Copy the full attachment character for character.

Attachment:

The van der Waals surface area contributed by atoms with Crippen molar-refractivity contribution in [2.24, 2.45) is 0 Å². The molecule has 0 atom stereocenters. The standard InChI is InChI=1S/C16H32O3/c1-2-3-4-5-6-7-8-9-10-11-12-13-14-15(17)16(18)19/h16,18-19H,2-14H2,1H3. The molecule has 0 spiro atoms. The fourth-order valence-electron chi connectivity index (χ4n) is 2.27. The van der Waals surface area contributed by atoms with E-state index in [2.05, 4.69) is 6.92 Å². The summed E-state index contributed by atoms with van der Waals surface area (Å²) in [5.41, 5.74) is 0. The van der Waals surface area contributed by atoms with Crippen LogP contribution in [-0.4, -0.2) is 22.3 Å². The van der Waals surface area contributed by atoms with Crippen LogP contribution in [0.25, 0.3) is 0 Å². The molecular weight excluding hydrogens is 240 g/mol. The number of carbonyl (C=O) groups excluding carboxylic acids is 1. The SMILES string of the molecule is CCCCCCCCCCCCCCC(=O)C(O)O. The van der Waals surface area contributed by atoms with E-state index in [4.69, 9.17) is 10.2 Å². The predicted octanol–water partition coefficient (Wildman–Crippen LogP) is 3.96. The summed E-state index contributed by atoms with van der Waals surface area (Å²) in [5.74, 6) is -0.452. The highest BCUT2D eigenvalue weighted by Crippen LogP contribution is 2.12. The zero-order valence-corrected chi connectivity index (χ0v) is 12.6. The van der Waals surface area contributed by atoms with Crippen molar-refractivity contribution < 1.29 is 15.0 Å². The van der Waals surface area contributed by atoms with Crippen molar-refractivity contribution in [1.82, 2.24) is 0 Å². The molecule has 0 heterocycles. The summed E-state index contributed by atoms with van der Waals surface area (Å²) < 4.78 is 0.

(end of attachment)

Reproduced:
The van der Waals surface area contributed by atoms with Crippen molar-refractivity contribution in [2.24, 2.45) is 0 Å². The molecule has 0 atom stereocenters. The standard InChI is InChI=1S/C16H32O3/c1-2-3-4-5-6-7-8-9-10-11-12-13-14-15(17)16(18)19/h16,18-19H,2-14H2,1H3. The molecule has 0 spiro atoms. The fourth-order valence-electron chi connectivity index (χ4n) is 2.27. The van der Waals surface area contributed by atoms with E-state index in [2.05, 4.69) is 6.92 Å². The summed E-state index contributed by atoms with van der Waals surface area (Å²) in [5.41, 5.74) is 0. The van der Waals surface area contributed by atoms with Crippen LogP contribution in [-0.4, -0.2) is 22.3 Å². The van der Waals surface area contributed by atoms with Crippen LogP contribution in [0.25, 0.3) is 0 Å². The molecular weight excluding hydrogens is 240 g/mol. The number of carbonyl (C=O) groups excluding carboxylic acids is 1. The SMILES string of the molecule is CCCCCCCCCCCCCCC(=O)C(O)O. The van der Waals surface area contributed by atoms with E-state index in [4.69, 9.17) is 10.2 Å². The predicted octanol–water partition coefficient (Wildman–Crippen LogP) is 3.96. The summed E-state index contributed by atoms with van der Waals surface area (Å²) in [5.74, 6) is -0.452. The highest BCUT2D eigenvalue weighted by Crippen LogP contribution is 2.12. The zero-order valence-corrected chi connectivity index (χ0v) is 12.6. The van der Waals surface area contributed by atoms with Crippen molar-refractivity contribution < 1.29 is 15.0 Å². The van der Waals surface area contributed by atoms with Crippen molar-refractivity contribution in [1.82, 2.24) is 0 Å². The molecule has 0 heterocycles. The summed E-state index contributed by atoms with van der Waals surface area (Å²) < 4.78 is 0.